The economy delivered a pleasant spring surprise in the Labor Department's most recent jobs report, adding 244,000 jobs in April, more than economists expected, and a third straight month of job gains above 200,000. Even better, private-sector gains, which came in at 268,000 jobs, were across the board, affecting a variety of industries.
"The [private-sector] strength is really everywhere with one exception, and that's construction," says Tig Gilliam, CEO of Adecco Group North America, a global recruitment firm. "It makes it clearer and clearer from an economic perspective that the housing market is the drag we have to deal with right now."
While the unemployment rate edged up to 9 percent, compared with March's 8.8 percent, most economists agree that's not necessarily a bad sign. A small uptick in the jobless rate, they say, hints that discouraged workers, those who had given up on looking for work, are now gaining confidence in the market and returning to their job search. That means the unemployment rate could continue to rise before (hopefully) dropping to pre-recession levels. "Ironically, it's a good sign—not a bad sign—that people are now willing to devote their effort to finding a job," Gilliam says.
In April, job seekers landed positions in retail, a sector that added 57,000 jobs, as well as professional and business services, which saw an increase of 51,000 jobs. Healthcare, an industry that has seen consistent gains, added 37,000 jobs. And the leisure and hospitality sector saw a gain of 46,000 jobs, bringing its three-month total to 151,000.
While the private sector fared well, state and local governments saw losses of 22,000 jobs in April, continuing a downward trend. Those losses weren't quite as significant when excluding education jobs, positions that are faring better than others within government.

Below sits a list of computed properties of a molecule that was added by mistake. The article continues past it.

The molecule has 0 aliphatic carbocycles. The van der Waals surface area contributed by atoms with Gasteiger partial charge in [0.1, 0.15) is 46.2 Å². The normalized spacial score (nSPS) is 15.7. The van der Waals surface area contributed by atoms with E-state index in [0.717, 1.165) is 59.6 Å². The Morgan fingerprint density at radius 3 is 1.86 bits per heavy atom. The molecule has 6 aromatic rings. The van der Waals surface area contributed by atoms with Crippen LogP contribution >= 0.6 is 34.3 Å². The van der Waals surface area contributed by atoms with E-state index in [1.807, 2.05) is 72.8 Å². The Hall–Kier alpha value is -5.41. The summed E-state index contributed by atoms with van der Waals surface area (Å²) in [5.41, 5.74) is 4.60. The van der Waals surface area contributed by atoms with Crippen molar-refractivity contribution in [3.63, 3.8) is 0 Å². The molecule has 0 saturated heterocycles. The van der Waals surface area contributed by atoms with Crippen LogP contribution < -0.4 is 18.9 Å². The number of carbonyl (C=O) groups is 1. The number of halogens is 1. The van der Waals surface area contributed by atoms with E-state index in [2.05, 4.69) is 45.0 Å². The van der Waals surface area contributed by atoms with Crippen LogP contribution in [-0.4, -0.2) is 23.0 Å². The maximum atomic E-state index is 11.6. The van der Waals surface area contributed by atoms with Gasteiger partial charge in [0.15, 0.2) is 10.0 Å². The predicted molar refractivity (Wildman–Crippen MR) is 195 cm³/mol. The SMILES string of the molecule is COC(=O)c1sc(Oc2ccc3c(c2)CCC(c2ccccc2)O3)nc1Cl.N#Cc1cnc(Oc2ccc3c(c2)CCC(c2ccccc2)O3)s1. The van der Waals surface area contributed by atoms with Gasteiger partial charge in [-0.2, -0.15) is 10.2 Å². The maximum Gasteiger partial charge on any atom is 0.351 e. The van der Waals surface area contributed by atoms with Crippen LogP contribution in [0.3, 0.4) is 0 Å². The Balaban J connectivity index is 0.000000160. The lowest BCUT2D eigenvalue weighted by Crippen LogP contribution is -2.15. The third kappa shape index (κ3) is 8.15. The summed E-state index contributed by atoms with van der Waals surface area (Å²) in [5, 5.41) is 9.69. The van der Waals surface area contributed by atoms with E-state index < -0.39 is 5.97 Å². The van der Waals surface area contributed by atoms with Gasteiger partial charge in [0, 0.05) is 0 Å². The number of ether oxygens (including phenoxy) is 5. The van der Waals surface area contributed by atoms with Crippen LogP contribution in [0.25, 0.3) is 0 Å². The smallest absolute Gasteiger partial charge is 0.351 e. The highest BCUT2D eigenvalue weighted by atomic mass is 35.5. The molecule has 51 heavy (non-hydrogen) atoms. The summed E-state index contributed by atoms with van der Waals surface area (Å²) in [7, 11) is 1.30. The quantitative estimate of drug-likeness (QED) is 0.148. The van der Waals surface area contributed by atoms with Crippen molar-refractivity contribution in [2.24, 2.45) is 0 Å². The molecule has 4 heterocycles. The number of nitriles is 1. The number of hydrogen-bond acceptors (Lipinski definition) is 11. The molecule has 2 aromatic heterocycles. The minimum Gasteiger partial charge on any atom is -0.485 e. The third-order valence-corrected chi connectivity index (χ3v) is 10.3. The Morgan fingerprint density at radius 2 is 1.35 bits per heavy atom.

Revisions to the previous two months' reports were also positive. March's job gains were revised to 221,000 from 216,000, and February came in at 235,000 compared with the originally reported 194,000. The overall number of unemployed remained at 13.7 million.
"We're really enthused that all four months this year have been as strong as they are," says Evan Davis, chief operating officer of MRINetwork, an executive search firm. "Over 200,000 jobs being created on average [each month]."
In addition to beating economists' expectations of 185,000 jobs, the report was surprising in part because of several disappointing indicators released earlier in the week. First-time claims for unemployment benefits jumped to 474,000 for the week ending April 30, rather than dropping as economists had expected. And the monthly report from payroll processing firm ADP, which considers jobs only in the private sector (as opposed to the Labor Department, which counts both private- and public-sector jobs), also fell short of expectations, coming in at 179,000 jobs.
"[Those reports] point to some deceleration of the economy," says Mark Vitner, a senior economist at Wells Fargo, a financial-services company. "In that regard, [today's jobs report] seems to be the outlier ... But that doesn't diminish the good news," he says. "When you have a strong gain that's this broad-based, that tells me that there's staying power, that the risk of a slow-down would be less than the market thought previously."
Other economists expressed caution. "Is the labor market really this strong?" Kathy Bostjancic, The Conference Board's director for macroeconomic analysis, asked in an email. Even with these gains, the market "is likely to turn a little choppy over the next few months," she wrote.
Despite recent job growth, the economy has a long way to go. We'd need to gain about 350,000 to 400,000 jobs a month for the next three years to return to our pre-recession unemployment rate of 5 or 6 percent, economists say.